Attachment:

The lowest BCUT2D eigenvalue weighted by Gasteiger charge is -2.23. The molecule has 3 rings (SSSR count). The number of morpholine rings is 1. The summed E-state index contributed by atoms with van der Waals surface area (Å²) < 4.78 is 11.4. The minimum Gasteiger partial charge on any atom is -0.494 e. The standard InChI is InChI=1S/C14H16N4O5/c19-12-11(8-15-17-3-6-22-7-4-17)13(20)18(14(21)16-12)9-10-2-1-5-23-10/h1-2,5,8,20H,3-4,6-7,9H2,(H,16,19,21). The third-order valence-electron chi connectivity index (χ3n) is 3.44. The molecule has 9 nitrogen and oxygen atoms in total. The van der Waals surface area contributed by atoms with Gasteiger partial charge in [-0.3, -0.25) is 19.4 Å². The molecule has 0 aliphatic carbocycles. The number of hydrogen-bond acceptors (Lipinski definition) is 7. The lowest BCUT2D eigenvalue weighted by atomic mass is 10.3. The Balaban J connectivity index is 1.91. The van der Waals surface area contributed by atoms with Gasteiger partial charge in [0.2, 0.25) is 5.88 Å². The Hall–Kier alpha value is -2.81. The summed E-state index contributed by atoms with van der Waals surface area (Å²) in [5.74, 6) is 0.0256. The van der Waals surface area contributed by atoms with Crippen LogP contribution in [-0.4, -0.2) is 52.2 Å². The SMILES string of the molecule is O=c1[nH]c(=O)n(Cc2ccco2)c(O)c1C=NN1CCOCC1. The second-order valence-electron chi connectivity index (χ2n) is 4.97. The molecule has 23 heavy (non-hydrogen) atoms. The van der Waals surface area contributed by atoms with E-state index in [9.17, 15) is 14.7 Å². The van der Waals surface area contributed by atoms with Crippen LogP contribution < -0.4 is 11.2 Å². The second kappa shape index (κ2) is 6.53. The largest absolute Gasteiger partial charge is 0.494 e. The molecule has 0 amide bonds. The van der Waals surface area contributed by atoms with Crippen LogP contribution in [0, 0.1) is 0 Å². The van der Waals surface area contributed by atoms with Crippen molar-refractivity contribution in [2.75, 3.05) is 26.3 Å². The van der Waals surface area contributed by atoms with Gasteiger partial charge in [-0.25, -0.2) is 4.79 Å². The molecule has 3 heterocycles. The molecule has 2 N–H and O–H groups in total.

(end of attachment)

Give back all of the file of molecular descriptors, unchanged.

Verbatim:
The lowest BCUT2D eigenvalue weighted by Gasteiger charge is -2.23. The molecule has 3 rings (SSSR count). The number of morpholine rings is 1. The summed E-state index contributed by atoms with van der Waals surface area (Å²) < 4.78 is 11.4. The minimum Gasteiger partial charge on any atom is -0.494 e. The standard InChI is InChI=1S/C14H16N4O5/c19-12-11(8-15-17-3-6-22-7-4-17)13(20)18(14(21)16-12)9-10-2-1-5-23-10/h1-2,5,8,20H,3-4,6-7,9H2,(H,16,19,21). The third-order valence-electron chi connectivity index (χ3n) is 3.44. The molecule has 9 nitrogen and oxygen atoms in total. The van der Waals surface area contributed by atoms with Gasteiger partial charge in [-0.3, -0.25) is 19.4 Å². The molecule has 0 aliphatic carbocycles. The number of hydrogen-bond acceptors (Lipinski definition) is 7. The lowest BCUT2D eigenvalue weighted by atomic mass is 10.3. The Balaban J connectivity index is 1.91. The van der Waals surface area contributed by atoms with Gasteiger partial charge in [0.2, 0.25) is 5.88 Å². The Hall–Kier alpha value is -2.81. The summed E-state index contributed by atoms with van der Waals surface area (Å²) in [5.74, 6) is 0.0256. The van der Waals surface area contributed by atoms with Crippen LogP contribution in [-0.4, -0.2) is 52.2 Å². The SMILES string of the molecule is O=c1[nH]c(=O)n(Cc2ccco2)c(O)c1C=NN1CCOCC1. The second-order valence-electron chi connectivity index (χ2n) is 4.97. The molecule has 23 heavy (non-hydrogen) atoms. The van der Waals surface area contributed by atoms with E-state index in [9.17, 15) is 14.7 Å². The van der Waals surface area contributed by atoms with Crippen LogP contribution < -0.4 is 11.2 Å². The second kappa shape index (κ2) is 6.53. The largest absolute Gasteiger partial charge is 0.494 e. The molecule has 0 amide bonds. The van der Waals surface area contributed by atoms with Crippen LogP contribution in [0, 0.1) is 0 Å². The van der Waals surface area contributed by atoms with Crippen molar-refractivity contribution in [2.75, 3.05) is 26.3 Å². The van der Waals surface area contributed by atoms with Gasteiger partial charge in [-0.25, -0.2) is 4.79 Å². The molecule has 3 heterocycles. The molecule has 2 N–H and O–H groups in total.